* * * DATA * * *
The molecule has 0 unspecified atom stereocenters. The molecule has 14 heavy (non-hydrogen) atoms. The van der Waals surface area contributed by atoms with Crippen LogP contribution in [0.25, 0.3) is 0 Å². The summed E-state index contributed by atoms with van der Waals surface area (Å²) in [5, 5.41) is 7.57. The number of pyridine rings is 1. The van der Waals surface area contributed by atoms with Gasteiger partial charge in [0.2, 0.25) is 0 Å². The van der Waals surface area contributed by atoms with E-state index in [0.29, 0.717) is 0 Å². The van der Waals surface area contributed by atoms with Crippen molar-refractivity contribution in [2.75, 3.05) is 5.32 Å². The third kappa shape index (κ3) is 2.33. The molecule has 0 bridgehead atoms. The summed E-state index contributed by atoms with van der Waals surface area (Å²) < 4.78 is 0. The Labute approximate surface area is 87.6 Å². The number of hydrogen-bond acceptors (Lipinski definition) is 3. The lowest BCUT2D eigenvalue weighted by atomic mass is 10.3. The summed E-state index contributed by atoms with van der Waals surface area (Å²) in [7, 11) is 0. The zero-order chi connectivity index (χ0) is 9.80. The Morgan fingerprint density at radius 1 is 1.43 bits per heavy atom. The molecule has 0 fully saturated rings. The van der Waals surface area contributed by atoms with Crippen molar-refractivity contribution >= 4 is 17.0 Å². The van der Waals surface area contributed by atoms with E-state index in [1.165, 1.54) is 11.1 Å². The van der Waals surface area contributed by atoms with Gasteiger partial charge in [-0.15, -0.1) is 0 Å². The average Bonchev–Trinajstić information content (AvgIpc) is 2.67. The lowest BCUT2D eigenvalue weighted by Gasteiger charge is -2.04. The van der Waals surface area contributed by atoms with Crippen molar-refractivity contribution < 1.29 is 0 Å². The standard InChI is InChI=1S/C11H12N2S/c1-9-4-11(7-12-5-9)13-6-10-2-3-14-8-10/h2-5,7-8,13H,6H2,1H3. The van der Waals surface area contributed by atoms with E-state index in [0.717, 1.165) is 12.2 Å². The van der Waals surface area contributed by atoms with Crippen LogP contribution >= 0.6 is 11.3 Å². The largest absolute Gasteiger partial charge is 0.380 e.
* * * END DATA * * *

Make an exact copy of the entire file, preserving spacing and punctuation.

The molecule has 0 unspecified atom stereocenters. The molecule has 14 heavy (non-hydrogen) atoms. The van der Waals surface area contributed by atoms with Crippen LogP contribution in [0.25, 0.3) is 0 Å². The summed E-state index contributed by atoms with van der Waals surface area (Å²) in [5, 5.41) is 7.57. The number of pyridine rings is 1. The van der Waals surface area contributed by atoms with Gasteiger partial charge in [0.2, 0.25) is 0 Å². The van der Waals surface area contributed by atoms with E-state index in [0.29, 0.717) is 0 Å². The van der Waals surface area contributed by atoms with Crippen molar-refractivity contribution in [2.75, 3.05) is 5.32 Å². The third kappa shape index (κ3) is 2.33. The molecule has 0 bridgehead atoms. The summed E-state index contributed by atoms with van der Waals surface area (Å²) < 4.78 is 0. The Labute approximate surface area is 87.6 Å². The number of hydrogen-bond acceptors (Lipinski definition) is 3. The lowest BCUT2D eigenvalue weighted by atomic mass is 10.3. The summed E-state index contributed by atoms with van der Waals surface area (Å²) in [7, 11) is 0. The zero-order chi connectivity index (χ0) is 9.80. The Morgan fingerprint density at radius 1 is 1.43 bits per heavy atom. The molecule has 0 fully saturated rings. The van der Waals surface area contributed by atoms with Crippen molar-refractivity contribution >= 4 is 17.0 Å². The van der Waals surface area contributed by atoms with E-state index in [1.165, 1.54) is 11.1 Å². The van der Waals surface area contributed by atoms with Gasteiger partial charge in [-0.15, -0.1) is 0 Å². The average Bonchev–Trinajstić information content (AvgIpc) is 2.67. The lowest BCUT2D eigenvalue weighted by Gasteiger charge is -2.04. The van der Waals surface area contributed by atoms with Crippen molar-refractivity contribution < 1.29 is 0 Å². The standard InChI is InChI=1S/C11H12N2S/c1-9-4-11(7-12-5-9)13-6-10-2-3-14-8-10/h2-5,7-8,13H,6H2,1H3. The van der Waals surface area contributed by atoms with E-state index in [0.717, 1.165) is 12.2 Å². The van der Waals surface area contributed by atoms with Crippen LogP contribution >= 0.6 is 11.3 Å². The largest absolute Gasteiger partial charge is 0.380 e.